Having my first book, Family Album, published is definitely a biggie. More significantly, what I learn from working through photography projects provides the ultimate satisfaction and sense of accomplishment. It’s about the process. However, every conclusion produces more questions.
You’ve come this far in life. What’s still on your bucket list?
More love. More light. More enlightenment.
Denver, love it or leave it? What keeps you here — or makes you want to leave?
In a roundabout way, I came to Denver because of the Iranian Revolution. I was living in Canada during that time. In response to the Canadian Ambassador in Tehran hiding some American Embassy workers, preventing them being taken hostage, the Greyhound Bus Company issued the “Thank You, Canada, Pass.” The pass cost $99 and was for one month of unlimited travel in the U.S. I took advantage of the deal and subsequently made my first trip to Denver on a Greyhound Bus in 1980. During that short stay, I fell in love with the area. Coincidently, or so I thought, the Canadian company I worked for transferred me to Denver the following year. My love affair with Colorado continued to grow. Denver was beginning to feel like home. However, due to immigration complications, I returned to Scotland in 1987. When I was there, I studied photography; however, at the same time, acute homesickness for Colorado developed. And so, when my photography-degree course was complete and the immigration difficulties were resolved, I came back home to Colorado. Here I am, and here I will stay.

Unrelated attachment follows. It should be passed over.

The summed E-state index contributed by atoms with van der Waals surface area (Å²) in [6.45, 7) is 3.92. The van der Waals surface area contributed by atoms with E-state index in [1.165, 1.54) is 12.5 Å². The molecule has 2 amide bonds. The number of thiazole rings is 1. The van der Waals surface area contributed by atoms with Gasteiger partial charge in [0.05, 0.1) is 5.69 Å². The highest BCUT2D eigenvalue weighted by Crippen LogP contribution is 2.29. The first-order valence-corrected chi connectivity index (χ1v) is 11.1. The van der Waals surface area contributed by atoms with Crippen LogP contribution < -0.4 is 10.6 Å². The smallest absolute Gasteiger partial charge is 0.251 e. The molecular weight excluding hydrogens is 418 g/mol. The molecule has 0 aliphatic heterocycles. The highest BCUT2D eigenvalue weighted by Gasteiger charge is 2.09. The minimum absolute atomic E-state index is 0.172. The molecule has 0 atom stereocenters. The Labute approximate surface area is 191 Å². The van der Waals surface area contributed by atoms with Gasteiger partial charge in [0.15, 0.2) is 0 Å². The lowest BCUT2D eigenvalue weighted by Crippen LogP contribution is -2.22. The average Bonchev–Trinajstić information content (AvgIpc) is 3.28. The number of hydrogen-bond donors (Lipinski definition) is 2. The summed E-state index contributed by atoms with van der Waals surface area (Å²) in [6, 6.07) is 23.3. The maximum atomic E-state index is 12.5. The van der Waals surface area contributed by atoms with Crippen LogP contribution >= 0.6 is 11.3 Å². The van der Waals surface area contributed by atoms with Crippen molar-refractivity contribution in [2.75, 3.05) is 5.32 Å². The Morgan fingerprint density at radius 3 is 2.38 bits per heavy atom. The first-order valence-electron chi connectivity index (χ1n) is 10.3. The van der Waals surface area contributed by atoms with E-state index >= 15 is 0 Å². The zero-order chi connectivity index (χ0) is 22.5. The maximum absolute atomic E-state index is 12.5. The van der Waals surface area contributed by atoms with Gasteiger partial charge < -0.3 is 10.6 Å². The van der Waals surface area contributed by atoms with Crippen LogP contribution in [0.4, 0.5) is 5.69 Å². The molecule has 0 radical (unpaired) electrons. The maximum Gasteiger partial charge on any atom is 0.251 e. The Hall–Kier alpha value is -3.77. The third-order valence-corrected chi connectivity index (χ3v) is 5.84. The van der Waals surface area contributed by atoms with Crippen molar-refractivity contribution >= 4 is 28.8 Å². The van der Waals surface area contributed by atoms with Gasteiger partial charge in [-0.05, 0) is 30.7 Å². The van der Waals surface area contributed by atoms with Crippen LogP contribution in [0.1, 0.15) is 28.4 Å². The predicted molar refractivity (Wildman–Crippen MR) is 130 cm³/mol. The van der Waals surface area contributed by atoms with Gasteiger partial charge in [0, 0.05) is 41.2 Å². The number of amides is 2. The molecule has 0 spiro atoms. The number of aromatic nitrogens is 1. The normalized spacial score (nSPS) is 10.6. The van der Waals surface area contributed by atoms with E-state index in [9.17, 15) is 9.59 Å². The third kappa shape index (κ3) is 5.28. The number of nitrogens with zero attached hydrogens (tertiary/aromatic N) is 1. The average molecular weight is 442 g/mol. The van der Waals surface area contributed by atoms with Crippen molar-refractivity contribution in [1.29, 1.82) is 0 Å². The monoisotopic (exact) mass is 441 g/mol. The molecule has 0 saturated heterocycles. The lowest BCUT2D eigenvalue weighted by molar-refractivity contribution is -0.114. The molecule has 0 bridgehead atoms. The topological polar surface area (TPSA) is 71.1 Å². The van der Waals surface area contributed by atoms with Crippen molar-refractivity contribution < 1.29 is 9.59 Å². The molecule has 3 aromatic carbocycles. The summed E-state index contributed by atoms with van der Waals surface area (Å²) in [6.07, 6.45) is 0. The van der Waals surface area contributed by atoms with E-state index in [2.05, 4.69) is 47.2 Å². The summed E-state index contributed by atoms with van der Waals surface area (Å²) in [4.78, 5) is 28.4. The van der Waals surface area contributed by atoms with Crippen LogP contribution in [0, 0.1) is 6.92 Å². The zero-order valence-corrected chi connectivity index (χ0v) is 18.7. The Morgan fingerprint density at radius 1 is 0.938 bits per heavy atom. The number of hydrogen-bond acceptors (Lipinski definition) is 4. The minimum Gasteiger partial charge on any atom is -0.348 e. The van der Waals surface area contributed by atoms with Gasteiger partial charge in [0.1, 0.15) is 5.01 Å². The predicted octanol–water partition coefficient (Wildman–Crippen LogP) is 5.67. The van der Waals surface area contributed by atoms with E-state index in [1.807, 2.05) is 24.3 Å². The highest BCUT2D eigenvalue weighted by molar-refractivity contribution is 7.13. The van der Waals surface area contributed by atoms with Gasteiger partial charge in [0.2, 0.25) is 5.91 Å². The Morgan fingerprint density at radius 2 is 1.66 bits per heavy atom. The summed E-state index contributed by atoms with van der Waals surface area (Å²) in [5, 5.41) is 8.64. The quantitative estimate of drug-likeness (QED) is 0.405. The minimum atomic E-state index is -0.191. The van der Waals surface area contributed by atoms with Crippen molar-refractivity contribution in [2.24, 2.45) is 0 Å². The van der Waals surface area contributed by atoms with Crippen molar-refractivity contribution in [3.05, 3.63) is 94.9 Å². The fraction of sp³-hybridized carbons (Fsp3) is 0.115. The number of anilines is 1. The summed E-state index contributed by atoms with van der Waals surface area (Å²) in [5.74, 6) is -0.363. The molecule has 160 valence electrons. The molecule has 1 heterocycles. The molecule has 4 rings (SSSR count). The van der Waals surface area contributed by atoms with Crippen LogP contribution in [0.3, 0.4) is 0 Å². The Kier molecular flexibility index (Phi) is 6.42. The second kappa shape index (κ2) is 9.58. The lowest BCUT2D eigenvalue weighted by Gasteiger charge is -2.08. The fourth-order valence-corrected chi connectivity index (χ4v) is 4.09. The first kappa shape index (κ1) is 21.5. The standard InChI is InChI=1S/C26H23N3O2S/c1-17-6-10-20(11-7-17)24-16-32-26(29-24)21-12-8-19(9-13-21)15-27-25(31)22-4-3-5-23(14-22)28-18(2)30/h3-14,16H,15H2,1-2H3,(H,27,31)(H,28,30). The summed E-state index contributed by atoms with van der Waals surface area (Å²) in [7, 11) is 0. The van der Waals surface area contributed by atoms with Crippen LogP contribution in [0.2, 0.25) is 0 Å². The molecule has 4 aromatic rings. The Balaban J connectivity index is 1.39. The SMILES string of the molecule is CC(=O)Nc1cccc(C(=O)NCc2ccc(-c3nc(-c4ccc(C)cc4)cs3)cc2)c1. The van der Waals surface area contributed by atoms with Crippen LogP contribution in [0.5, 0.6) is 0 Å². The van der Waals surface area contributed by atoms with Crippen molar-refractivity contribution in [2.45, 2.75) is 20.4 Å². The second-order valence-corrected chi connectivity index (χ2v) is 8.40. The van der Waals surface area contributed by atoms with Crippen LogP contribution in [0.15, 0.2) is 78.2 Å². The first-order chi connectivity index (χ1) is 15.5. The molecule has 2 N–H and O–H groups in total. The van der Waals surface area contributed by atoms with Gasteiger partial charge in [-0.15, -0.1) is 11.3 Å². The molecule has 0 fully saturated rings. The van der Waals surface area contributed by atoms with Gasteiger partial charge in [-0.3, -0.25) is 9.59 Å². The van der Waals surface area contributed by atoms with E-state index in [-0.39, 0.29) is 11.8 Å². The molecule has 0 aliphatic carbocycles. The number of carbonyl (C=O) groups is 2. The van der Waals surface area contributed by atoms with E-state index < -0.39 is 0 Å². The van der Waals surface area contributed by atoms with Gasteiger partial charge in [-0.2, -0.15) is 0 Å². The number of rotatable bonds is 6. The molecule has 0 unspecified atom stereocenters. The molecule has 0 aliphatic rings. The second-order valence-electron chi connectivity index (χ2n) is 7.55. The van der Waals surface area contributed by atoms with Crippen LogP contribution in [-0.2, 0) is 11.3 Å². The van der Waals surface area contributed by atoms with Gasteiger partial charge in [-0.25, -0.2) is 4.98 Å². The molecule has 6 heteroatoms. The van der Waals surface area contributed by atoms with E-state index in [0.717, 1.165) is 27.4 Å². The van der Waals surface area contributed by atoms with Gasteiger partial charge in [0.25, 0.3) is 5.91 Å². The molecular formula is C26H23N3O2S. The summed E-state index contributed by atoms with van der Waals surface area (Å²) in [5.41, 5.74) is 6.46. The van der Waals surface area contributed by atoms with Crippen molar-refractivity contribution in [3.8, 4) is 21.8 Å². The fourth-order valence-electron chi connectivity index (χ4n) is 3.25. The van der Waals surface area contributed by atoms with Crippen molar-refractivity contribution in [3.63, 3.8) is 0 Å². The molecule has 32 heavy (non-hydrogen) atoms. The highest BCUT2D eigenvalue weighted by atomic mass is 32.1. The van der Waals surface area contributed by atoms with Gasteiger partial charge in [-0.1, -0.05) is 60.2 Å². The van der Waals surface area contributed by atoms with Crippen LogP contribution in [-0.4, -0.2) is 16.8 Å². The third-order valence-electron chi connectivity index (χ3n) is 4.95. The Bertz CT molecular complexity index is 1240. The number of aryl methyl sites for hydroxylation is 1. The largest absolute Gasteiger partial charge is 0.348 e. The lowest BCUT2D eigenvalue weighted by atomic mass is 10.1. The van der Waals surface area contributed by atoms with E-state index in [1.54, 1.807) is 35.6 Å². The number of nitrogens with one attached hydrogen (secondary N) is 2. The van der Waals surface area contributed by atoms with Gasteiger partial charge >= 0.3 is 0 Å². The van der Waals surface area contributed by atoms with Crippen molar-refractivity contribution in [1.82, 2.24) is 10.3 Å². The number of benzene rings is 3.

Who is your favorite Colorado Creative?
Andrea Wallace, artistic director of photography and new media at Anderson Ranch Arts Center in Snowmass, Colorado. I’ve known Andrea since we were at graduate school in Boulder. I admire Andrea’s commitment to personal photography projects and to serving the international photography community through the programs she coordinates at Anderson Ranch.
What's on your agenda in the coming year?
I have a few engagements set up to promote my book, Family Album — one at the Tattered Cover on Colfax in March, and another in Ellendale, North Dakota, in April. I’m writing a grant to document an Inuit community in Nunavut, Canada, this summer. I’ve been documenting a gold-exploration project in that area since 1986. I’m planning a photography project in Finland related to my book. I will be organizing a community-engaged photography project in Douglas County, Colorado. The results will be exhibited at the PACE Gallery in Parker, during Month of Photography 2019.
Who do you think will (or should) get noticed in the local arts community in the coming year?
Roddy MacInnes will introduce his book Family Album with a slideshow on Monday, March 12, at 7 p.m. at the Tattered Cover Book Store, 2526 East Colfax Avenue. Admission is free, and the book is available for $29.95; find details at the TC website. Learn more about Roddy MacInnes and his work at his website and @weeroddy on Instagram.